If you have a birth story you’d like to share with the Big Birthas audience, we’d love to hear it! You can contact Big Birtha here.

Why hospitals need to grant pool access to bigger women

Anyone who has followed this blog for a while will know that I strongly believe hospitals need to grant pool access to women with higher BMIs.

My being denied access with my first-born is one of the reasons this blog even exists! I’d discussed it at every appointment, was promised a pool birth in the hospital (so long as the pool in the delivery suite wasn’t occupied when I needed it), taken on a tour of the pool room, but then repeatedly denied access to the pool while I was in labour until someone finally told me at 8cm dilated that I would not be allowed to use it after all. It’s also the reason I chose to have my second baby at home!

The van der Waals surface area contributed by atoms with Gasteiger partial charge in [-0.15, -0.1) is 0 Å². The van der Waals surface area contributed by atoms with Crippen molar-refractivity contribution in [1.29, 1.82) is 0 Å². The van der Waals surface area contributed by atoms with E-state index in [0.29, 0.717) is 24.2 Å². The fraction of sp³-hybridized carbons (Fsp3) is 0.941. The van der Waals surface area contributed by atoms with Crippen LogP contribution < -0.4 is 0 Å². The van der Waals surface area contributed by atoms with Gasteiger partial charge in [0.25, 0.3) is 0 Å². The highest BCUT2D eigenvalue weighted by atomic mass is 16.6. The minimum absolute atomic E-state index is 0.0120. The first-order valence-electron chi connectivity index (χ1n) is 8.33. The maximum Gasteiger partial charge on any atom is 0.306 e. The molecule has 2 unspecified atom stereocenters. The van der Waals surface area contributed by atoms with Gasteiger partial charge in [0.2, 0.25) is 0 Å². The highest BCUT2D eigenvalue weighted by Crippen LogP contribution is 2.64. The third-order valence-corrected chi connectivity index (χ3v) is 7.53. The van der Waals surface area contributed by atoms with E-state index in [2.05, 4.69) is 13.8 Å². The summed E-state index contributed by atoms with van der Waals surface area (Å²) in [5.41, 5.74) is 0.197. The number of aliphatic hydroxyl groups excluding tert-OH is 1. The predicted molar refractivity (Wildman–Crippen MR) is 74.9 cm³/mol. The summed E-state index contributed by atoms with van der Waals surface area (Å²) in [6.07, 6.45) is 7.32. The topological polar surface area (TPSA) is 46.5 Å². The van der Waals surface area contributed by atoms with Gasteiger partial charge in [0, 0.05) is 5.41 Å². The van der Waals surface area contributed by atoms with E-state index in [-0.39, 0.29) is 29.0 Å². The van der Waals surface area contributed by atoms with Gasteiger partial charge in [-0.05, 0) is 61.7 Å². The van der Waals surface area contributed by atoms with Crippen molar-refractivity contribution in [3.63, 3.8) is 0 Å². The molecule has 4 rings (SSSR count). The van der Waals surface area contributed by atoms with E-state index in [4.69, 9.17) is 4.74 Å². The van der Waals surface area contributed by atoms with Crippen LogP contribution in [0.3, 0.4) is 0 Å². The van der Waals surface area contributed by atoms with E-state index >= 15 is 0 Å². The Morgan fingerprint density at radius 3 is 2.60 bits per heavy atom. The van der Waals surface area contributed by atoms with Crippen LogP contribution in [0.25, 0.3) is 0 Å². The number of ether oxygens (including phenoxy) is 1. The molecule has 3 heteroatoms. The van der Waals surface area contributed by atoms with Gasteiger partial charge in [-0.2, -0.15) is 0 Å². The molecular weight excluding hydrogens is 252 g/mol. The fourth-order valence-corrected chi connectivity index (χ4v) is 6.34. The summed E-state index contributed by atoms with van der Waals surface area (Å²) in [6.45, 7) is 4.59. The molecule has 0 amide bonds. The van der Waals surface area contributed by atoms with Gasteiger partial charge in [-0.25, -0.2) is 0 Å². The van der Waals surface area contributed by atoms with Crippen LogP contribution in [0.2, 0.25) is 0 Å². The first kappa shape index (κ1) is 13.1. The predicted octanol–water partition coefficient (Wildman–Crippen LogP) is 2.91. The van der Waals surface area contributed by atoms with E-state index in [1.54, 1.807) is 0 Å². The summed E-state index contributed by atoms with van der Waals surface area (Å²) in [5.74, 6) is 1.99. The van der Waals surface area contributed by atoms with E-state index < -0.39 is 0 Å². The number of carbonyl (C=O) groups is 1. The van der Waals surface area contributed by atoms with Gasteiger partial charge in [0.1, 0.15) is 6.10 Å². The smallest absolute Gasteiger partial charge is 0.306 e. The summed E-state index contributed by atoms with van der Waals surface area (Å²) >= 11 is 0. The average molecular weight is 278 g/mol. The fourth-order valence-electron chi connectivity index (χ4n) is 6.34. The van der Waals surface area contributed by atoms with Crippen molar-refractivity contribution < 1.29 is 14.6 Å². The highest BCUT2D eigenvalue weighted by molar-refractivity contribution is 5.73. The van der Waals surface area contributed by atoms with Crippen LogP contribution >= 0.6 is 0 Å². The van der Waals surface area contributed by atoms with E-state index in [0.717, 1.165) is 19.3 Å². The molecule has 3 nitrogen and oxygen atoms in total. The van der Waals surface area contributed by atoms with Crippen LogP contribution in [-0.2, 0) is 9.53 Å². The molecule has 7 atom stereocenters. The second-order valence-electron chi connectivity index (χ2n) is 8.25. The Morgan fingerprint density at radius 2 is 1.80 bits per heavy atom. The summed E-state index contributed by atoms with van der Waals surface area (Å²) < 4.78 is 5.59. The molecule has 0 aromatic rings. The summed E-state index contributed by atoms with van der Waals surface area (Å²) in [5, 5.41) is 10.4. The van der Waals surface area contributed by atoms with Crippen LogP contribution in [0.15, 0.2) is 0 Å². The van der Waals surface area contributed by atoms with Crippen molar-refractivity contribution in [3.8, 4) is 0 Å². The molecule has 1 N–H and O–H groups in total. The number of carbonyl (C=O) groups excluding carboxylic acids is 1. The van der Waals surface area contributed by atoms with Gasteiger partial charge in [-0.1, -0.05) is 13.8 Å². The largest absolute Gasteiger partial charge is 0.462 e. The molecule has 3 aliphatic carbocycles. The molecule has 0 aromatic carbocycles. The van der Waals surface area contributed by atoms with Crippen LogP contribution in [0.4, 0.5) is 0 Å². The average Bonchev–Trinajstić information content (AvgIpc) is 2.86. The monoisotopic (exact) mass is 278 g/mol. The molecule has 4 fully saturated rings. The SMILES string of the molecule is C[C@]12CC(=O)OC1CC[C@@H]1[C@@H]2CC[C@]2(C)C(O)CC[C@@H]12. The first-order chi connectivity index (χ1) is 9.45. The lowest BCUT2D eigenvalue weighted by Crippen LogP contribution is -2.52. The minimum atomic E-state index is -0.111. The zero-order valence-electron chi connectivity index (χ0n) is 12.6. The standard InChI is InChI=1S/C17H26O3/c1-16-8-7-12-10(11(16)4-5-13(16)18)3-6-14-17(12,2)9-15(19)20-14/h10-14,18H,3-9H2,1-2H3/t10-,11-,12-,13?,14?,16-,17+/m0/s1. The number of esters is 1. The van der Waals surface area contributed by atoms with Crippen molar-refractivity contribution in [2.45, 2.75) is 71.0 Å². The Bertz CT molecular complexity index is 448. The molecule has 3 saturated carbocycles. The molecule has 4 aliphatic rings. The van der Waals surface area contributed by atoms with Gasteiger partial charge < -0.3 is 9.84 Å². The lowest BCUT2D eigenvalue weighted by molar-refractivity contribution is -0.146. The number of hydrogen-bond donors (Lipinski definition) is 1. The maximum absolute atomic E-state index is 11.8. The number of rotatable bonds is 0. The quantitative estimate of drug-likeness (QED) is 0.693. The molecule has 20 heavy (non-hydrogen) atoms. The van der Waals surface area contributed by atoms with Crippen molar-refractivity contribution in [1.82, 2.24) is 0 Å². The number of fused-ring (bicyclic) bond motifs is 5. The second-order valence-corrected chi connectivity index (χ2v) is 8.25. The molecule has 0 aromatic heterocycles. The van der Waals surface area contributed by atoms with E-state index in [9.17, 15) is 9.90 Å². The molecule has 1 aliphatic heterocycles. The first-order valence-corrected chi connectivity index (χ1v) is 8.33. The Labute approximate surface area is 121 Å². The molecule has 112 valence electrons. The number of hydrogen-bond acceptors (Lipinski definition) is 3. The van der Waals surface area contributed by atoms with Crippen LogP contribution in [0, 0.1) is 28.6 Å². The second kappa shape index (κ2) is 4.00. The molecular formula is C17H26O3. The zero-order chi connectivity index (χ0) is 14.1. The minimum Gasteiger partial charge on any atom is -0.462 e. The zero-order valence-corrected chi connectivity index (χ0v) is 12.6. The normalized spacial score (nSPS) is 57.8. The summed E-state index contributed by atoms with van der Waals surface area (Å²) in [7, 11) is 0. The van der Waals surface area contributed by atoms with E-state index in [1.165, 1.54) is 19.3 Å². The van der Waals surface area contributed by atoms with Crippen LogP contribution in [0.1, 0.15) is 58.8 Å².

Hospitals need to grant pool access to bigger women - Big Birtha's Home Water Birth

My second labour and birth, where I did have access to a pool, confirmed everything I had suspected. The warm water was incredible at helping me manage the pain of contractions! Coupled with that, the buoyancy provided by the water meant that I could move around with ease. I was so much more comfortable and relaxed – even during contractions!

The frustrating thing is there’s no evidence to support restricting access!!

To be honest, there’s not a lot of good-quality evidence about the use of birth pools full stop. But because so few women get access to water birth there’s no data to show it’s safe for larger mums. But because there’s no data to show it’s safe, we’re denied access! Anyone see a problem here?

I’m not alone in thinking this!

It turns out that Health Care Professionals are beginning to notice this. So I’m delighted to report that the Association for Improvements in the Maternity Services asked me to write an article for their journal, complete with oodles of references for you to wave in the faces of healthcare naysayers you may meet. Enjoy!

AIMS Journal Article featuring Big Birtha

https://www.aims.org.uk/journal/item/waterbirth-high-bmi

BigBirthas PSG Research Results!

So, you’ll want to know what happened to the BigBirthas PSG research results? What did we get up to in collaboration with the Parenting Science Gang?